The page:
Exchanging files between Nexus 10 and Ubuntu

Nexus 10 does not attach itself as a USB storage card. Instead it uses the protocols PTP and MTP. The former is quite nicely supported on my Ubuntu 11.10.
-I know I should upgrade-.

So what happens? First of all nothing! If you attach the Nexus 10 via USB there is no notification on ubuntu. On the Nexus you get a little status hint (upper left corner a box with an arrow inside) that there are now some USB actions available. From the status you can directly jump into the USB settings where you find two possible connection modes. The ticked default mode is MTP.
If on your Nexus you now tick PTP, Ubuntu immediately detects a camera device and opens up the Nautilus explorer showing the DCIM folder and you can access the files.

But I just wanted to put some music on the new device and I don’t want to slingshot it from my PC to some internet server and then back to my device. After all they are just 10cm apart from each other right in front of me?!

So next thought is to look for an application that advertises MTP capabilities and the Ubuntu Software Center shows me gMTP.

After installing gMTP it works. Not automatically, you still have to fire up gMTP manually and at first you do not have access to any files but if you open the file menu of gMTP and select “Close devices” (hope this is the correct English translation) you get the content of your Nexus.

Transfering mp3 files is now possible but is a bit cumbersome. Every file requires to be OKed with an error message. But finally they end up on the Nexus and can be used and that’s what I wanted in the first place.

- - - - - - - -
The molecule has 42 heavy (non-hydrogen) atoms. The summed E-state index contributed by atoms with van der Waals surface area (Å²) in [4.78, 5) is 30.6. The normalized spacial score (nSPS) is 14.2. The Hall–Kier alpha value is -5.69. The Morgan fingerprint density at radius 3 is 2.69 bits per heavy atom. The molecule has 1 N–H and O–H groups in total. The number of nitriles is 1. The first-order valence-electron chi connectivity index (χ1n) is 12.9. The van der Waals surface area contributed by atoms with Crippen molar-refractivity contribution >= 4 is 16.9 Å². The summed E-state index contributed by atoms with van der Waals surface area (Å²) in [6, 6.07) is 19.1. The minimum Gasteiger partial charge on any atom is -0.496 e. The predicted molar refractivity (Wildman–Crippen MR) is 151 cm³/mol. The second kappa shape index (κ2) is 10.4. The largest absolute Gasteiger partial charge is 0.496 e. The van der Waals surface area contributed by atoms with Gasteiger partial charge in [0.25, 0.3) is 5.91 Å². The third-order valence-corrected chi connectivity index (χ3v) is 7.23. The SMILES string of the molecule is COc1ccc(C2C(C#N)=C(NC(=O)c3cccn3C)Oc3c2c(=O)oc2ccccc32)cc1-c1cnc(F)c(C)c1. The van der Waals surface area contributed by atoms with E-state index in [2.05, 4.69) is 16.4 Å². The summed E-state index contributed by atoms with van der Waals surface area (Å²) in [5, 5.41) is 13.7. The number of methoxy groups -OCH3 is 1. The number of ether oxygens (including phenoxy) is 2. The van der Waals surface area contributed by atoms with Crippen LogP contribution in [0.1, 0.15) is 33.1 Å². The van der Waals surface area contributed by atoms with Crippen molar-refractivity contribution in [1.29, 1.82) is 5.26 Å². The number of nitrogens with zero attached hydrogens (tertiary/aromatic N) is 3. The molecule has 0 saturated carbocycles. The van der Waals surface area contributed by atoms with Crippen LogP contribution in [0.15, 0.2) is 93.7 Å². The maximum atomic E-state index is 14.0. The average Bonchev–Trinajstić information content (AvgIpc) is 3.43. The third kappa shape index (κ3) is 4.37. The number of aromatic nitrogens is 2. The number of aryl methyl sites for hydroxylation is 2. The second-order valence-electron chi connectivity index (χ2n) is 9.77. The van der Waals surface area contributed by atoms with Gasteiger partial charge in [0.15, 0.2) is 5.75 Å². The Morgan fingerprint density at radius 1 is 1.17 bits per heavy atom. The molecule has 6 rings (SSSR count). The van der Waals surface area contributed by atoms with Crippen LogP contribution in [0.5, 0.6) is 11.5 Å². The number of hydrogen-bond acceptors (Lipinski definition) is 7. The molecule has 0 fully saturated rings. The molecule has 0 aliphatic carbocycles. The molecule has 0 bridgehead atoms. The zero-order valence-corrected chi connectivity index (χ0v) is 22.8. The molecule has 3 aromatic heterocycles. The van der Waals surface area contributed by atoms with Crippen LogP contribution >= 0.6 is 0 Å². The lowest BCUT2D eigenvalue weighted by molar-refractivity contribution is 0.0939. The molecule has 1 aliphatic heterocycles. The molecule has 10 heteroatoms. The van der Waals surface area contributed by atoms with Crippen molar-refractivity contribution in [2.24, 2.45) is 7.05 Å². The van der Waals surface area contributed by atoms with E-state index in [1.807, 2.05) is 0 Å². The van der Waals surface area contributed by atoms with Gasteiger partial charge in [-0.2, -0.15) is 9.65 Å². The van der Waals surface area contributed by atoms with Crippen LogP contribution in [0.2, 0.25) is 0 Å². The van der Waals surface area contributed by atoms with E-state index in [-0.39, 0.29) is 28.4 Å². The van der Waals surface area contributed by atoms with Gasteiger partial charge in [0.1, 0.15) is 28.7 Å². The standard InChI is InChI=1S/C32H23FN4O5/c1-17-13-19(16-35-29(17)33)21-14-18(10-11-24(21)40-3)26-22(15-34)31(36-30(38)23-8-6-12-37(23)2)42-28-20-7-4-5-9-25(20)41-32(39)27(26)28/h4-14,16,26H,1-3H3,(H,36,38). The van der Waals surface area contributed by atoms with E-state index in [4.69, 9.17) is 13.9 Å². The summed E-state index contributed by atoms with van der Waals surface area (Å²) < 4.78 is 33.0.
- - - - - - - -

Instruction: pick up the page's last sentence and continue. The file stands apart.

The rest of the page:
Creating folders is possible and while I am at it, I uploaded some pdf files to the Nexus, which were all uploaded without complaints and error messages in an instant.

A word of caution I also tried the application Qlix in my case version 0.2.6 on Ubuntu. Well and I failed, it just started shortly and stopped after a second and that’s it, no error no nothing. It might be a good and don’t forget free application and for other devices it might even work perfectly but what nagged me here is the fact that there is no hint from the GUI.

Starting it from the console reveals a bit more information. There you get the info that you should report the device ID to the libmtp team.

Device 0 (VID=18d1 and PID=4ee1) is UNKNOWN.
Please report this VID/PID and the device model to the libmtp development team
Ouch! – Qlix received signal 11

So overall file transfer is possible but not yet perfect.

 

Syntax Highlighting for rhtml and erb with gedit

I like to use gedit for coding with ruby on rails and it features syntax highlighting for ruby and html but unfortunately not for rhtml and erb files.

So in this article I will show you how to get syntax highlighting for .rhtml and .erb files within the gedit editor as shown here.

Gedit Screen Shot with syntax highlighting

Gedit uses the GTK toolkit, which in turn has a configuration for language parsing and highlighting. The syntax files delivered with Ubuntu reside under

/usr/share/gtksourceview-3.0/language-specs/

and the files can be extended or overruled by installing new files in your home directory under

~/.local/share/gtksourceview-3.0/language-specs/

This is a safer place for your changed files as the /user/share path might be changed with upgrades.

I have created based on the html.lang file an rhtml.lang file, which you find below.

So here are the two steps what you need to do:

First, create the following directory

Second, downdload this file and copy it into the just created directory.

If you now restart gedit and load a file with the .rhtml and .erb ending you should see a result similar to the example above.